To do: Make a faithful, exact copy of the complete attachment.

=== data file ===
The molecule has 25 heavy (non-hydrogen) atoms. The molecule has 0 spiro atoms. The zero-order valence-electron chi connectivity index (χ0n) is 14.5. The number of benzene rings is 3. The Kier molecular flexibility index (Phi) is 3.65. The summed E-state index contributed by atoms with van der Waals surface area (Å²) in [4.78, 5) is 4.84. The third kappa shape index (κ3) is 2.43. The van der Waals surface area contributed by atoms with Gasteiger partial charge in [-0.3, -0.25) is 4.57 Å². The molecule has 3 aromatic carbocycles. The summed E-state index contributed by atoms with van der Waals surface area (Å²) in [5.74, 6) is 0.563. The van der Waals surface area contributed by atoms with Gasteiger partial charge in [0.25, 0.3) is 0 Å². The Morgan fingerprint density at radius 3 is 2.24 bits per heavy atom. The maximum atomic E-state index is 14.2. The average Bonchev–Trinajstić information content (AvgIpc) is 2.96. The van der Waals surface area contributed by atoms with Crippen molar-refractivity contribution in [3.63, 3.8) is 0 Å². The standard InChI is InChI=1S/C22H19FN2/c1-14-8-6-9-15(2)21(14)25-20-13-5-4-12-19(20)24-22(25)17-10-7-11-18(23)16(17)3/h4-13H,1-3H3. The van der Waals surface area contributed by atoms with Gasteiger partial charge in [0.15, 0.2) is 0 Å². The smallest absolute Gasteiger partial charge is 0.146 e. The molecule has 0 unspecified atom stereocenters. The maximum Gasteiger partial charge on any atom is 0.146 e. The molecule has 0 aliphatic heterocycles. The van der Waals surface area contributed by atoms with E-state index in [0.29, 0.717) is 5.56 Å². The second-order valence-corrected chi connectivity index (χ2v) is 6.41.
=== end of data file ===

The molecule has 25 heavy (non-hydrogen) atoms. The molecule has 0 spiro atoms. The zero-order valence-electron chi connectivity index (χ0n) is 14.5. The number of benzene rings is 3. The Kier molecular flexibility index (Phi) is 3.65. The summed E-state index contributed by atoms with van der Waals surface area (Å²) in [4.78, 5) is 4.84. The third kappa shape index (κ3) is 2.43. The van der Waals surface area contributed by atoms with Gasteiger partial charge in [-0.3, -0.25) is 4.57 Å². The molecule has 3 aromatic carbocycles. The summed E-state index contributed by atoms with van der Waals surface area (Å²) in [5.74, 6) is 0.563. The van der Waals surface area contributed by atoms with Gasteiger partial charge in [0.25, 0.3) is 0 Å². The Morgan fingerprint density at radius 3 is 2.24 bits per heavy atom. The maximum atomic E-state index is 14.2. The average Bonchev–Trinajstić information content (AvgIpc) is 2.96. The van der Waals surface area contributed by atoms with Crippen molar-refractivity contribution in [3.63, 3.8) is 0 Å². The standard InChI is InChI=1S/C22H19FN2/c1-14-8-6-9-15(2)21(14)25-20-13-5-4-12-19(20)24-22(25)17-10-7-11-18(23)16(17)3/h4-13H,1-3H3. The van der Waals surface area contributed by atoms with Gasteiger partial charge in [0.15, 0.2) is 0 Å². The smallest absolute Gasteiger partial charge is 0.146 e. The molecule has 0 unspecified atom stereocenters. The maximum Gasteiger partial charge on any atom is 0.146 e. The molecule has 0 aliphatic heterocycles. The van der Waals surface area contributed by atoms with E-state index in [0.29, 0.717) is 5.56 Å². The second-order valence-corrected chi connectivity index (χ2v) is 6.41.